When the big yellow school buses roll away from Richland Avenue Elementary School today (April 10), they will be taking 54 children who won't be back -- they'll be in classrooms miles closer to home.
All across the 710-square-mile Los Angeles Unified School District, in fact, thousands of children will be boarding buses for the last time, as forced busing begins a court-upheld halt here -- 18 years after this city's desegregation battle first began.
School officials say they expect that 7,300 children -- approximately 30 percent of the 23,000 children bused under the district's mandatory desegregation busing program --April 20, following a one-week spring break.
Under a March 16 school board decision --Supreme Court let stand a lower court ruling upholding the constitutionality of a voter-approved antibusing proposition --parents were given the choice of returning their children to their home schools as early as April 20, or waiting until the school year ends in mid-June, when the district's mandatory busing program will be dismantled.
In the past three weeks, principals, administrators, and teachers have all waded through a mound of paper work in anticipation of the midterm upheaval. Because many children have opted to finish out the year at the schools they now attend, administrators have had to juggle pupils -- meaning that many returning students will face larger classes, combined grades (such as first and second graders in one classroom), and new teachers.
But compared with the chaos that surrounded the first day of school last September -- when a flurry of court and school board decisions kept school assignments in a state of flux until the last minute -- plans for the current readjustment have proceeded fairly smoothly.
"A lot of us have gone through so much this year, that this is just one more thing," says a calm Dr. Donald Wallace, principal of Richland school.Dr. Wallace is still sorting through records of the 58 pupils who will be leaving, and of the 98 children who will be returning.
Busing emotions have run high in Los Angeles ever since 1976, when the courts first ordered the school board to desegregate its schools. Four years of voluntary plans, scrapped plans, and endless court appeals finally brought the district to the court-ordered plan, involving students in 154 schools in grades 1 through 9, which now is being dismantled.
The key to the controversial plan's demise was a recent appellate court ruling that upheld the constitutionality of Proposition 1, a state constitutional amendment that sought to bring California law into line with federal law by stating that mandatory busing could be required only where intentional segregation was found. California law had held that even segregation caused unintentionally by such factors as demographic trends warranted remedies through forced busing programs.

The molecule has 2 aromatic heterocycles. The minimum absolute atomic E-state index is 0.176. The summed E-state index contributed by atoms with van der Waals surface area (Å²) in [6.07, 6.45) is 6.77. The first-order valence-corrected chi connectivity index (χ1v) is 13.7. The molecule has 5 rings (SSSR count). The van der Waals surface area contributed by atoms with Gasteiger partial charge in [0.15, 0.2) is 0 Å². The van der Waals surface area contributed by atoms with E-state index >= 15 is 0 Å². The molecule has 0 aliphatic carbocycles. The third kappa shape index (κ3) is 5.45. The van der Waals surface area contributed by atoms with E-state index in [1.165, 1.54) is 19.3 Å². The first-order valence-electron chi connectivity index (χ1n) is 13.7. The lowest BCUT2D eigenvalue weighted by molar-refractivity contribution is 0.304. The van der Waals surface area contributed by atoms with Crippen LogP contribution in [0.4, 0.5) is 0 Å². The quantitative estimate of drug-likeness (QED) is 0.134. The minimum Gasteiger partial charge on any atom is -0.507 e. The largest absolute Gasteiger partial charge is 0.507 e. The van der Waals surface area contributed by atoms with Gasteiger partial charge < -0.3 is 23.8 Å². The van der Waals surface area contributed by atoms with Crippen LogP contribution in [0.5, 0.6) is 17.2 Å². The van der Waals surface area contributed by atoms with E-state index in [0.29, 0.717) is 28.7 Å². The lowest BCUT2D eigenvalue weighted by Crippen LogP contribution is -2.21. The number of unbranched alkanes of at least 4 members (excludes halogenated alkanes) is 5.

But long before the latest round of court opinions, many parents, both white and minority, had given up on the system -- choosing instead to enroll their children in private schools or in one of the many home tutorial programs that have sprung up in the city since 1978. (School district officials say they expect many of these parents to return their children to public school next fall , but say they have no estimates now on what those numbers will involve).
The problem, according to many disillusioned parents who complained at court hearings, was that the plan focused on ensuring that the numbers of children involved in the program met court-ordered ethnic quotas instead of concentrating on the children's educational needs.
"forcing a child to ride a bus does not integrate a school," says Richland's Dr. Wallace, summing up the feelings of many parents. "It changes numbers, but it doesn't desegregate schools.
"that has to come from within," he says, "Whether through voluntary busing or magnet programs or whatever."
The end of the district's forced busing program does not mean a complete end to busing. The board already has reaffirmed its commitment to two current voluntary desegregation programs: Permits With Transportation, the one-way busing of nearly 15,000 minority students to schools of their choice; and the magnet school program, which buses some 15,000 students to 64 learning centers that offer training in special fields, such as performing arts or the humanities.
Although the drawn-out court appeals that have peppered the district's desegregation efforts appear to be over for now, more court battles may be in the offing.According to Ramona Ripston, executive director of the Los Angeles chapter of the American Civil Liberties Union, a major busing proponent, the ACLU is not likely to appeal the state Supreme Court's most recent decision to the US Supreme Court.
However, she said, after consulting with the National Association for the Advancement of Colored People to develop a "joint strategy," the ACLU may take the busing case back to court again -- either through a lawsuit filed in federal court (the last battle was waged in state courts), or through California courts once more, on the grounds that segregation in the city has been intentional.